In the first case* it has heard on construction adjudication, the Supreme Court has had to decide how long parties have to apply for determination of the decision following an adjudication.

Higgins(a property developer) engaged Aspect (an asbestos risk management specialist) to carry out an asbestos survey on some properties that Higgins was considering re-developing. The survey was completed in April 2004 and the re-development took place in early 2005. A dispute arose between the parties, as Higgins claimed that Aspect had failed to identify all asbestos on the site. This dispute was referred to adjudication.

In July 2009, the adjudicator decided that Aspect was liable and it was ordered to pay damages to Higgins in August 2009.

The amount the adjudicator decided was less than Higgins had claimed, but Higgins did not start proceedings to recover the balance within the 6 year limitation period.

In February 2012, Aspect began its own proceedings to overturn the adjudicator’s decision and recover the payment it had made. Higgins counterclaimed for the additional balance of its claim. As mentioned above, this was more than 6 years after Aspect’s alleged breach, but less than 6 years after the adjudication and Aspect’s payment.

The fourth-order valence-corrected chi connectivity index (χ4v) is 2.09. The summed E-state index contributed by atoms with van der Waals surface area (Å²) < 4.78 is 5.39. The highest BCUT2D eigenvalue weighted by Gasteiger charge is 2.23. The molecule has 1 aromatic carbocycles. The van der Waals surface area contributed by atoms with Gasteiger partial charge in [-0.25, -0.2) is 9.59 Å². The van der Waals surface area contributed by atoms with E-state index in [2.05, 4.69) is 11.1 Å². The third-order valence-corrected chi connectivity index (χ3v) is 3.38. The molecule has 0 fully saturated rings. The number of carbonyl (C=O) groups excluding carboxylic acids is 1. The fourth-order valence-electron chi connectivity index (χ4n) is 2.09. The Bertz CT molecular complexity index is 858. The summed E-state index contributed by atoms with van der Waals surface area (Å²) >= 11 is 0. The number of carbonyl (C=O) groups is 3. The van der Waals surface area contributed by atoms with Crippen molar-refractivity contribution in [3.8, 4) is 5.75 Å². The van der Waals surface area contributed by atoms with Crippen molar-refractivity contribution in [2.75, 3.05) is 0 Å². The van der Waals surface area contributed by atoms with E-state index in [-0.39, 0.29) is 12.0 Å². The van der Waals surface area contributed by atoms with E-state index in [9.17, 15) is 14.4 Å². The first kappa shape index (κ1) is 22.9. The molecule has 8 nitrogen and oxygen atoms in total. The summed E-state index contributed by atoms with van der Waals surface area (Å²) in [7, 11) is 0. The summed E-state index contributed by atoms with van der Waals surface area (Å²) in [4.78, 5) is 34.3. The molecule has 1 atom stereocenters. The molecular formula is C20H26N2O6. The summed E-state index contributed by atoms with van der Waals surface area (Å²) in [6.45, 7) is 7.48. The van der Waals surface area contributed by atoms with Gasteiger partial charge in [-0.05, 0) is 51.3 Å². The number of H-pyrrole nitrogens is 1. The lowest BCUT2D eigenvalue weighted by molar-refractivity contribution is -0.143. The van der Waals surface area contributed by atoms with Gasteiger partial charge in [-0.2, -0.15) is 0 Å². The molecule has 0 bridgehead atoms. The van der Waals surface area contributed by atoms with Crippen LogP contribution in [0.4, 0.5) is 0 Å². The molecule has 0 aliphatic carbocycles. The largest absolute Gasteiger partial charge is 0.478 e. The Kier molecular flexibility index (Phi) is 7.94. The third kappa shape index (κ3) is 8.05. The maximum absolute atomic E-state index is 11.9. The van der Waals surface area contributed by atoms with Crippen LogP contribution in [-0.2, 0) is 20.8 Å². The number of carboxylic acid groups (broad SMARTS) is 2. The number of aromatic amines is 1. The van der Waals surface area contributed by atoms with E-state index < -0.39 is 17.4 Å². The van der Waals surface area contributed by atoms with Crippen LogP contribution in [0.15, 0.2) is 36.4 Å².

The Court held that there is an implied term entitling an unsuccessful party to seek repayment of sums paid following an adjudication award against it within 6 years from the date of payment. As such, Aspect’s claim was not out of time. Higgins’s counterclaim, however, was.

In the words of Lord Mance delivering the judgment, adjudication is intended to be a speedy method of dispute resolution, only binding “until the dispute is finally determined”. So, just as one party has the right to enforce a payment in line with the adjudicator’s decision so does the other have the right to recover such a payment, if on determination in later court or arbitral proceedings it is established that such sum was not payable in respect of the original dispute.

Higgins argued that the date from which the claim should be brought was the date of the original breach but the judge dismissed this as artificial: following the adjudication, it is the date of payment from which the 6 year period in which to re-claim the sum paid begins.

Top tips

  • If you are the unsuccessful party in adjudication and have to make a payment, you can claim for repayment within 6 years from the date the payment was made.
  • If you are the successful party in adjudication, any claim for determination must be made within 6 years of the original breach.
  • To avoid the uncertainty of further claims arising out of adjudicator’s decisions, you might consider including a term in your contracts that the adjudicator’s decision is binding.

For more information, email blogs@gateleyplc.com.

*Aspect Contract (Asbestos) Ltd v Higgins Construction Plc

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This blog is intended only as a synopsis of certain recent developments. If any matter referred to in this blog is sought to be relied upon, further advice should be obtained.